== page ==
Spring, 2007. Things were moving along in our little world. We still had our days but there seemed to be more good days than bad days. We tried our best to continue our life and do the things we wanted to do. If you let it, SPD can take over your life and before you know it you don’t go on trips, or out to eat or play dates out of fear. Fear that your sweet little monster will come unhinged in the most inopportune of times thus sending you into your own little fit of anxiety. We had things to do, places to go and I wasn’t going to let this stop me.

This is a picture from a camping trip we took with some friends. This was a milestone in my book. Vacations (even little two-nighters to a campsite) are frought with unexpected situations and change. You gotta go with the flow and this is not the easiest thing to do when you struggle with SPD. I was nervous because Addison was still not sleeping through the night and would often wake up disoriented and upset. Add to that another family in the mix to watch our brand of crazy. But guess what? It went great, all in all it was a great trip.

This brings me to tangent #3. Know-it-all parents. The family we went with on the camping trip is exactly the opposite of what can drive me crazy. They are not judgemental, they have their own problems and are not afraid to talk about them. They don’t think they have all the parenting answers and don’t dole out unwanted advice. I’m sure a large majority of parents are like these wonderful people but every now and then I come across parents who make me feel like crap. Their child can seem to do no wrong, can speak Latin at the age of 3, were eating brussell sprouts at 2 and were potty trained at 1. When I get this vibe from a parent I figure one of three things is really happening. 1. They are in complete denial. Their child is a spoiled brat and everybody can see it but them. 2. It’s all a big cover up. Their kids throws just as many temper tantrums as anyone else but they are too embarrassed to admit that they have a normal family. 3. Their child just is that perfect. If that’s the case then I make myself feel better by saying that their time is coming. Maybe not now but soon…the shit will hit the fan and their in for a rude awakening.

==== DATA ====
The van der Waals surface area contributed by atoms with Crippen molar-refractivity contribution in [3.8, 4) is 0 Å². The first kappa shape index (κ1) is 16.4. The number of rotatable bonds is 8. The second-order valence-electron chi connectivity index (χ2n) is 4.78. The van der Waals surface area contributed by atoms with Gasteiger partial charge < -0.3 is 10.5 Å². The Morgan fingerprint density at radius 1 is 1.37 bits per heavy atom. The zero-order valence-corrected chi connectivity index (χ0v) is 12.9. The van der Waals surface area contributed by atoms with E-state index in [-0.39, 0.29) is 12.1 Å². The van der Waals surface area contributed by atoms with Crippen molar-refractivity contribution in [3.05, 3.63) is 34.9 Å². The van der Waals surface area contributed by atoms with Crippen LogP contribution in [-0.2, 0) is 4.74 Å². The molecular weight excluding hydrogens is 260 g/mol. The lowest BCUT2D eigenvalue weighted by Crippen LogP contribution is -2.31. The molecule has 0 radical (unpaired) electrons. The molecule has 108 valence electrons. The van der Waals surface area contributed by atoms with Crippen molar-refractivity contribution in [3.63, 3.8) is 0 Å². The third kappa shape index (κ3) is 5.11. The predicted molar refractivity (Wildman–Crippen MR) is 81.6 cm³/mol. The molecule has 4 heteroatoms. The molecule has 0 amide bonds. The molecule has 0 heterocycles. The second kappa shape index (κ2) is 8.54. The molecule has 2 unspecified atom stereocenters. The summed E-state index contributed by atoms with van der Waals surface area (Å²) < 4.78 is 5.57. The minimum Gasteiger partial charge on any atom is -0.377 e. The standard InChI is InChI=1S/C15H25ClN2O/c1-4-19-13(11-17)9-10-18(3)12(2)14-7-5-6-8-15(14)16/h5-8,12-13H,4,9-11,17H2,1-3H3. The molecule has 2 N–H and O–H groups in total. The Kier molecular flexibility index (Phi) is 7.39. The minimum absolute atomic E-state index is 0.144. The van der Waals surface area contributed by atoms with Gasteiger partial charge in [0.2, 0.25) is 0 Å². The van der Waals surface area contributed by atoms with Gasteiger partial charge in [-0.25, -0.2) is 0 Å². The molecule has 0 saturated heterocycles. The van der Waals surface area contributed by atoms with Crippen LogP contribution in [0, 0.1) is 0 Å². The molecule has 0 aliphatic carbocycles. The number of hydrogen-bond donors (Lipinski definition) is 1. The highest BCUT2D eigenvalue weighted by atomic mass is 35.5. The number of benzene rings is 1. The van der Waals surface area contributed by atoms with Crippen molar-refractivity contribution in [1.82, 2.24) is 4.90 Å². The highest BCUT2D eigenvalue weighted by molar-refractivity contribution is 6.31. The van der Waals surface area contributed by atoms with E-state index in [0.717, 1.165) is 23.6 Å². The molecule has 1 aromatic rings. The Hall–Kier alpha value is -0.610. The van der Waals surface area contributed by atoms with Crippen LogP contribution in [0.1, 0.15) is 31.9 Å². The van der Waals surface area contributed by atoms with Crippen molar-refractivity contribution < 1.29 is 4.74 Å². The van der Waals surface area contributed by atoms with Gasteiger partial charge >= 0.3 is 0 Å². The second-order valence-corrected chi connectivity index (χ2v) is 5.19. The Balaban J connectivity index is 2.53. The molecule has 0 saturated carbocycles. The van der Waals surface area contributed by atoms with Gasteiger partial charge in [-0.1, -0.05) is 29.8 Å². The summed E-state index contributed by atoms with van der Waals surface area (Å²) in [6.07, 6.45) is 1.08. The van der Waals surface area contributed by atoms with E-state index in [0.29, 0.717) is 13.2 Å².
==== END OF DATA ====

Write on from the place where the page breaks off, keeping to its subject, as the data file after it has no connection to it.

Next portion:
I know it’s evil of me to wish bad things on other people. But don’t you kinda feel a little better when you know that other people are just as miserable as you are?

I better stop. Next time…potty training. dun dun duuuunnnnnn

Reflections on Addison – Part 6

3 Responses

  1. Reflections on Addison – Part 4 « Hugs, Kisses and Snot

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  2. Chloe

    My son was recently (finally) diagnosed with SPD shortly after his fifth birthday. I have been reading the Reflections on Addison series and I feel like I am hearing you describe my own life. Thanks for blogging about this and I am glad your little man got help early. We had him evaluated at 2, 3, and 5 and this year is the first time they acknowleged he had more than a speech delay. He has been receiving speech therapy since he was two but just started with an OT to work on sensory intergration.

    • Hugs, Kisses and Snot

      I’m so glad you were finally able to find the help you need. It can be so frustrating when you feel like you are spinning your wheels. I hope you see results from the OT and your little guy benefits from it.
      Thanks for reading.